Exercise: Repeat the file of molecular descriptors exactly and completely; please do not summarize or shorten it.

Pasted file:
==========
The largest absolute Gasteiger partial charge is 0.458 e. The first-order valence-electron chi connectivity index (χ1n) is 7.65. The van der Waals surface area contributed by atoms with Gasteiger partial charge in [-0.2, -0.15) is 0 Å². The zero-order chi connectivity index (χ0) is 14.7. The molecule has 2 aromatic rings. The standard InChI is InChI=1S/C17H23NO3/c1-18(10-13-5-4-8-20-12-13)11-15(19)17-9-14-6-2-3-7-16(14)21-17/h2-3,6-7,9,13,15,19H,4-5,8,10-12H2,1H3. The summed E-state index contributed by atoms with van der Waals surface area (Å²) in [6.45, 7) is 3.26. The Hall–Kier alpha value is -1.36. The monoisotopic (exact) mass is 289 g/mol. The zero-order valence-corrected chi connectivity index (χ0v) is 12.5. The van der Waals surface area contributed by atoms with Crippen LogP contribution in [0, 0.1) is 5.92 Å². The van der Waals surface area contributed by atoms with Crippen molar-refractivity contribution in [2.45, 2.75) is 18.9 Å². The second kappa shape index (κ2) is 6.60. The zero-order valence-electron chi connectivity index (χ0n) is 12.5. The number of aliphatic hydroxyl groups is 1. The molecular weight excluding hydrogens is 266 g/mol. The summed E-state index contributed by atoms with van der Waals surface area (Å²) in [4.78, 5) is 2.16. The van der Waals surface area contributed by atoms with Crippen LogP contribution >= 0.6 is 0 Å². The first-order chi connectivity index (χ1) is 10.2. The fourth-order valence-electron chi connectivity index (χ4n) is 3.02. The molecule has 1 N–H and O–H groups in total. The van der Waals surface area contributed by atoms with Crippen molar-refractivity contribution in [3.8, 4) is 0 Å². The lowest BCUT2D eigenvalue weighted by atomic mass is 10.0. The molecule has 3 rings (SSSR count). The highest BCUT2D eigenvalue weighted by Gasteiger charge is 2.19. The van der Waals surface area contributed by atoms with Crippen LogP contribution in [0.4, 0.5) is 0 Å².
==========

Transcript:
The largest absolute Gasteiger partial charge is 0.458 e. The first-order valence-electron chi connectivity index (χ1n) is 7.65. The van der Waals surface area contributed by atoms with Gasteiger partial charge in [-0.2, -0.15) is 0 Å². The zero-order chi connectivity index (χ0) is 14.7. The molecule has 2 aromatic rings. The standard InChI is InChI=1S/C17H23NO3/c1-18(10-13-5-4-8-20-12-13)11-15(19)17-9-14-6-2-3-7-16(14)21-17/h2-3,6-7,9,13,15,19H,4-5,8,10-12H2,1H3. The summed E-state index contributed by atoms with van der Waals surface area (Å²) in [6.45, 7) is 3.26. The Hall–Kier alpha value is -1.36. The monoisotopic (exact) mass is 289 g/mol. The zero-order valence-corrected chi connectivity index (χ0v) is 12.5. The van der Waals surface area contributed by atoms with Crippen LogP contribution in [0, 0.1) is 5.92 Å². The van der Waals surface area contributed by atoms with Crippen molar-refractivity contribution in [2.45, 2.75) is 18.9 Å². The second kappa shape index (κ2) is 6.60. The zero-order valence-electron chi connectivity index (χ0n) is 12.5. The number of aliphatic hydroxyl groups is 1. The molecular weight excluding hydrogens is 266 g/mol. The summed E-state index contributed by atoms with van der Waals surface area (Å²) in [4.78, 5) is 2.16. The van der Waals surface area contributed by atoms with Crippen LogP contribution >= 0.6 is 0 Å². The first-order chi connectivity index (χ1) is 10.2. The fourth-order valence-electron chi connectivity index (χ4n) is 3.02. The molecule has 1 N–H and O–H groups in total. The van der Waals surface area contributed by atoms with Crippen molar-refractivity contribution in [3.8, 4) is 0 Å². The lowest BCUT2D eigenvalue weighted by atomic mass is 10.0. The molecule has 3 rings (SSSR count). The highest BCUT2D eigenvalue weighted by Gasteiger charge is 2.19. The van der Waals surface area contributed by atoms with Crippen LogP contribution in [0.4, 0.5) is 0 Å².